UCO Bank scraps plans for general insurance foray

Last Updated: Tue, Nov 30, 2010 19:51 hrs

The bank’s profit fell about 42 per cent on account of higher bad debts.

State-owned UCO Bank has scrapped plans to foray into the general insurance space in view of high capital requirement, according to an official of the bank.

The public sector lender was planning to start the venture in partnership with an insurance company and two other nationalised banks. S K Goel, former chairman and managing director of UCO Bank, had earlier said the bank planned to have a 30 per cent stake in the venture, while the insurance company was expected to have a 26 per cent stake. UCO Bank was expected to invest about Rs 45 crore in promoting the proposed company.

"The regulatory capital requirement for general insurance was huge, so we did not initiate any further talks. We had also thought of engaging a consultant to rope in a partner, but did not proceed further," said the official.

The competition in the general insurance sector has been intensifying, with many companies going for a restructuring for a facelift. Also, several public sector banks like State Bank of India (SBI), Allahabad Bank and Union Bank of India already have already ventured into the general insurance sector.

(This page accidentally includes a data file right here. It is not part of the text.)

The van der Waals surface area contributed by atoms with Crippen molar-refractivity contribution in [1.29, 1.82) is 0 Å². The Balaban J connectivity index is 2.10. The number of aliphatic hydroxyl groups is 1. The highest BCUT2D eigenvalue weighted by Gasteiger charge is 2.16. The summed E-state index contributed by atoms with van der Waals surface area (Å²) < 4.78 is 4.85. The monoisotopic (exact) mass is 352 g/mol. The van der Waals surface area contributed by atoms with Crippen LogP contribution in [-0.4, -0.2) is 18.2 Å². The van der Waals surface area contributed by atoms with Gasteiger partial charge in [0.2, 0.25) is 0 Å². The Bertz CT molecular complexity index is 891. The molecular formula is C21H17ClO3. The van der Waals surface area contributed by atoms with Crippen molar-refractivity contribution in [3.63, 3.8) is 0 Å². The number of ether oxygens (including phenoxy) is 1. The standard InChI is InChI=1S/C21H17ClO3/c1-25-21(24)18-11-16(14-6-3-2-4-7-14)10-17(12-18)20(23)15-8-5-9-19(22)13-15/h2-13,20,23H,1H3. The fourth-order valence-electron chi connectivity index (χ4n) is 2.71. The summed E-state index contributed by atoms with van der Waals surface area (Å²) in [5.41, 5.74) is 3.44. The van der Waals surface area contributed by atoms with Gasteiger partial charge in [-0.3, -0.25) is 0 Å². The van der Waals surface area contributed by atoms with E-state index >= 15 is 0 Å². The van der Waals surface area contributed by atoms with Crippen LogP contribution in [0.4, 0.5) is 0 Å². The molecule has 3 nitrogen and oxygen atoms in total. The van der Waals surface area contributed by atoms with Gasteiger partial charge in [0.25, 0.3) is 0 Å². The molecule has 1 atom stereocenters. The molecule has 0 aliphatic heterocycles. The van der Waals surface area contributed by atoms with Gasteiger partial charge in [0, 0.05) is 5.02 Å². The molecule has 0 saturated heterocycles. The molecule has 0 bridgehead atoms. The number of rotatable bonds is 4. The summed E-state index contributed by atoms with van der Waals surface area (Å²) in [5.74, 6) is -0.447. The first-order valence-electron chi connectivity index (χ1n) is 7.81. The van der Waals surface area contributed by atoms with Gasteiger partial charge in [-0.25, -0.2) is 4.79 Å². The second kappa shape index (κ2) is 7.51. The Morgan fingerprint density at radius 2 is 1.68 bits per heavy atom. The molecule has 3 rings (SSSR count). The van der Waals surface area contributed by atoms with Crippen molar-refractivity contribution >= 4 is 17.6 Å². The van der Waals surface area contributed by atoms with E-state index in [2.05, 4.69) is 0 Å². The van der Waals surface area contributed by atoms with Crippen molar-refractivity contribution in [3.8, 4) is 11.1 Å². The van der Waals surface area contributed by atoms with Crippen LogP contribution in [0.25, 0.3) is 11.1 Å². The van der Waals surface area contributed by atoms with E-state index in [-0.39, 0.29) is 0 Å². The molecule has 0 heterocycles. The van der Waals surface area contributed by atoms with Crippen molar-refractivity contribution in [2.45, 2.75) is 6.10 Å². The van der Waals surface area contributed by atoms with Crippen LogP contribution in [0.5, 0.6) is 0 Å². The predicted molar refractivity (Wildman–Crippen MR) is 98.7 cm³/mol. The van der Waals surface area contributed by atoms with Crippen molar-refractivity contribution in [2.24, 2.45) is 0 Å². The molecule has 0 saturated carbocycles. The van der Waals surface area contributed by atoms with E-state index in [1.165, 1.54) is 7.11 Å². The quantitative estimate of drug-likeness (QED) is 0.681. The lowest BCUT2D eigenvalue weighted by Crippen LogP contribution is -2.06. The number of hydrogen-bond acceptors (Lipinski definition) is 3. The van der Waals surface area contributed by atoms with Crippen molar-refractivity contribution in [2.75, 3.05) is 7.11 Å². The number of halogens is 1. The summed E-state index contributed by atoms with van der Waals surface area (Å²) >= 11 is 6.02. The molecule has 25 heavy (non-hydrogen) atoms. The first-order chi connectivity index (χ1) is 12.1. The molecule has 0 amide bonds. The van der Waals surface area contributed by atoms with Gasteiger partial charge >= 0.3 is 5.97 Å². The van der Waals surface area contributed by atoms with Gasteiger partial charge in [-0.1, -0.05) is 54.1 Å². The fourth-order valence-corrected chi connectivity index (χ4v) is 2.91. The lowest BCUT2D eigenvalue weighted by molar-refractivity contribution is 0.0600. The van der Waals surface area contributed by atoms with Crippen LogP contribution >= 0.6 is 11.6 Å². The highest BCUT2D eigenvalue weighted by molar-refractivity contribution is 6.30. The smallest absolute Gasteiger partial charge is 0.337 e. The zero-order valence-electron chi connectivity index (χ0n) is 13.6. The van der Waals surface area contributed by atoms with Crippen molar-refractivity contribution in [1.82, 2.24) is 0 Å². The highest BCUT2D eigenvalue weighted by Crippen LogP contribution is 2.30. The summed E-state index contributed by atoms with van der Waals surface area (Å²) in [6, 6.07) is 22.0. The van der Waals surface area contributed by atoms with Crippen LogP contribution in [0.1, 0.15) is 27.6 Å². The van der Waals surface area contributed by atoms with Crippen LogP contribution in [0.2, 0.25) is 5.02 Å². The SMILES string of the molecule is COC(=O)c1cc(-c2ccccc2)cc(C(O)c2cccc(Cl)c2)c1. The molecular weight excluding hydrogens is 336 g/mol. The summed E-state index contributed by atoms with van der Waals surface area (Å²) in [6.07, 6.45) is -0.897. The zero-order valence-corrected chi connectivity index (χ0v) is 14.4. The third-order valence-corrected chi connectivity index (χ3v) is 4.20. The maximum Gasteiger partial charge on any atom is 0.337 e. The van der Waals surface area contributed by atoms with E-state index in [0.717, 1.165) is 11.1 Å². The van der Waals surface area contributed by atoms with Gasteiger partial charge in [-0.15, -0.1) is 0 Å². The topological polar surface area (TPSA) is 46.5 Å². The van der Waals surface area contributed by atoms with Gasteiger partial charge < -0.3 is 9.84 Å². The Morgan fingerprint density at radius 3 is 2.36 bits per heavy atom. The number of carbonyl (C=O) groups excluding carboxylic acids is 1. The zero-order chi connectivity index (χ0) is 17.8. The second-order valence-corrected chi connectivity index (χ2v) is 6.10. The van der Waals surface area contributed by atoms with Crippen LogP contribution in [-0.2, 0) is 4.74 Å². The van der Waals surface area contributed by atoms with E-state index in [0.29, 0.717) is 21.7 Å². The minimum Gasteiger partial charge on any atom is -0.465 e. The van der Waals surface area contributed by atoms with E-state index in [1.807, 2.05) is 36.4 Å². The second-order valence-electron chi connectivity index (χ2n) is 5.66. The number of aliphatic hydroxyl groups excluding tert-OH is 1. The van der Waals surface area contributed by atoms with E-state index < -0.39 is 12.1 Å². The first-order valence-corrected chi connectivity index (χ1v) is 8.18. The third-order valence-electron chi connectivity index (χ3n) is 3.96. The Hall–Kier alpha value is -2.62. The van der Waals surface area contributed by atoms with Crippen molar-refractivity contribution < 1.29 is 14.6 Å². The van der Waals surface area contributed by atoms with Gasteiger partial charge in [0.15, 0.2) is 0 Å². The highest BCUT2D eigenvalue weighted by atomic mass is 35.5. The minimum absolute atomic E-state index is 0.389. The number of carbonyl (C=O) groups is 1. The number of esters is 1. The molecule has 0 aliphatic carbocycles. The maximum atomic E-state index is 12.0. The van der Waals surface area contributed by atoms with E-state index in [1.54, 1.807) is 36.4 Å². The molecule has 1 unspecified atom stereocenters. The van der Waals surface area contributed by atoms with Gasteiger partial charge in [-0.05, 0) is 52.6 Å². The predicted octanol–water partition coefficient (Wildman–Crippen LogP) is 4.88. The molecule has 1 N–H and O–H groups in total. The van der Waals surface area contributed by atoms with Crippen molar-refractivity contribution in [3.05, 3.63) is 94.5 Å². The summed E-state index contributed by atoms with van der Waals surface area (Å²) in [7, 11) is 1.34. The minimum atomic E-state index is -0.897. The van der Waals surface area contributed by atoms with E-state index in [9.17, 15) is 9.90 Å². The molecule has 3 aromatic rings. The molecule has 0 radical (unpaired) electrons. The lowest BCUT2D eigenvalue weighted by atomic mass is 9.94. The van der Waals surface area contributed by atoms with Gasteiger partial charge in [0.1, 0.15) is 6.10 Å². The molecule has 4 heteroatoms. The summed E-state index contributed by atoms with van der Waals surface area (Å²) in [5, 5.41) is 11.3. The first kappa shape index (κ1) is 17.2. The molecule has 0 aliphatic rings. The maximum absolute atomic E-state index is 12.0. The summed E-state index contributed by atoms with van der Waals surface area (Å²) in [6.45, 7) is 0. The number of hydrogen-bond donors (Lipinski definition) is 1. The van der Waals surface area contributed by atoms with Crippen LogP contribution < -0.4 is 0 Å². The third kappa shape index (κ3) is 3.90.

The recent entry of SBI into the general insurance sector is likely to ruffle the existing players. SBI General Insurance Company Ltd is a joint venture between SBI and Insurance Australia Group (IAG). SBI owns 74 per cent and the rest is owned by IAG.

UCO Bank had earlier also shelved plans to launch a financial services subsidiary due to adverse market conditions on the Reserve Bank of India’s advice.

Following the infusion of Rs 673 crore from the government, the Kolkata-based lender also put its follow-on-public (FPO) plans on hold. The government had approved its plans to raise capital through FPO. The bank had planned to issue about 60 million equity shares to raise about Rs 400 crore.

Meanwhile, UCO Bank is grappling with high non-performing assets, as in the second quarter, the bank’s profit plunged by about 42 per cent on account of higher bad debts. The public sector bank reported fresh slippages of Rs 678 crore in the quarter, against Rs 273 crore in the quarter ended September 2009, a rise of about 148 per cent.

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